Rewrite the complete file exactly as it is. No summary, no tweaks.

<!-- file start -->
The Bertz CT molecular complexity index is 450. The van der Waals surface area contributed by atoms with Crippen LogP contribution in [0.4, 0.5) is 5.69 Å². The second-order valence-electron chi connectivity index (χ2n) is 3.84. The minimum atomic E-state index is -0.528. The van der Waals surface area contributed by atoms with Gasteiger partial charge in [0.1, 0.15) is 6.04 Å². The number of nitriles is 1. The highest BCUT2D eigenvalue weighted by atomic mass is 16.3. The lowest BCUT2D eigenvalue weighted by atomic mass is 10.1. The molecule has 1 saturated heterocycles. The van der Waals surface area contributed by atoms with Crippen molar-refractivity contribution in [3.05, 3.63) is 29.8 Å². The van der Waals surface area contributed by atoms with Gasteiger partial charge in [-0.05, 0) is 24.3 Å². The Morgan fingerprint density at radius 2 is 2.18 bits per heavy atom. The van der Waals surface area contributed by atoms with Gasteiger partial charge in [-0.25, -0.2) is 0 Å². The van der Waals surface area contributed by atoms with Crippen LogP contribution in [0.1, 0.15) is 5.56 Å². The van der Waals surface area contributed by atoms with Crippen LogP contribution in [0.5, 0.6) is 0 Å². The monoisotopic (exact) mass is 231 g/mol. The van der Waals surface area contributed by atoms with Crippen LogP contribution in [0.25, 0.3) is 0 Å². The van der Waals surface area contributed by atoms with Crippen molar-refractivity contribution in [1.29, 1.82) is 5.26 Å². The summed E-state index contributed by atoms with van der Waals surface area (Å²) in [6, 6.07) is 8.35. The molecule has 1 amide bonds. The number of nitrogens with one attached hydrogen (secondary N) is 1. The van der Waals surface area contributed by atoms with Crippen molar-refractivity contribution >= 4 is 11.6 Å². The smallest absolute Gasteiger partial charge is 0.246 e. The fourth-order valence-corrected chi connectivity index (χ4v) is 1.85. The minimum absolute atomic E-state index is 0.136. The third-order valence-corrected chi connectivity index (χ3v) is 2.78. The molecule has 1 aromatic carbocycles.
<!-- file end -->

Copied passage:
The Bertz CT molecular complexity index is 450. The van der Waals surface area contributed by atoms with Crippen LogP contribution in [0.4, 0.5) is 5.69 Å². The second-order valence-electron chi connectivity index (χ2n) is 3.84. The minimum atomic E-state index is -0.528. The van der Waals surface area contributed by atoms with Gasteiger partial charge in [0.1, 0.15) is 6.04 Å². The number of nitriles is 1. The highest BCUT2D eigenvalue weighted by atomic mass is 16.3. The lowest BCUT2D eigenvalue weighted by atomic mass is 10.1. The molecule has 1 saturated heterocycles. The van der Waals surface area contributed by atoms with Crippen molar-refractivity contribution in [3.05, 3.63) is 29.8 Å². The van der Waals surface area contributed by atoms with Gasteiger partial charge in [-0.05, 0) is 24.3 Å². The Morgan fingerprint density at radius 2 is 2.18 bits per heavy atom. The van der Waals surface area contributed by atoms with Gasteiger partial charge in [-0.25, -0.2) is 0 Å². The van der Waals surface area contributed by atoms with Crippen LogP contribution in [0.1, 0.15) is 5.56 Å². The van der Waals surface area contributed by atoms with Crippen LogP contribution in [0.5, 0.6) is 0 Å². The monoisotopic (exact) mass is 231 g/mol. The van der Waals surface area contributed by atoms with Crippen LogP contribution in [0.25, 0.3) is 0 Å². The van der Waals surface area contributed by atoms with Crippen molar-refractivity contribution in [1.29, 1.82) is 5.26 Å². The summed E-state index contributed by atoms with van der Waals surface area (Å²) in [6, 6.07) is 8.35. The molecule has 1 amide bonds. The number of nitrogens with one attached hydrogen (secondary N) is 1. The van der Waals surface area contributed by atoms with Crippen molar-refractivity contribution >= 4 is 11.6 Å². The smallest absolute Gasteiger partial charge is 0.246 e. The fourth-order valence-corrected chi connectivity index (χ4v) is 1.85. The minimum absolute atomic E-state index is 0.136. The third-order valence-corrected chi connectivity index (χ3v) is 2.78. The molecule has 1 aromatic carbocycles.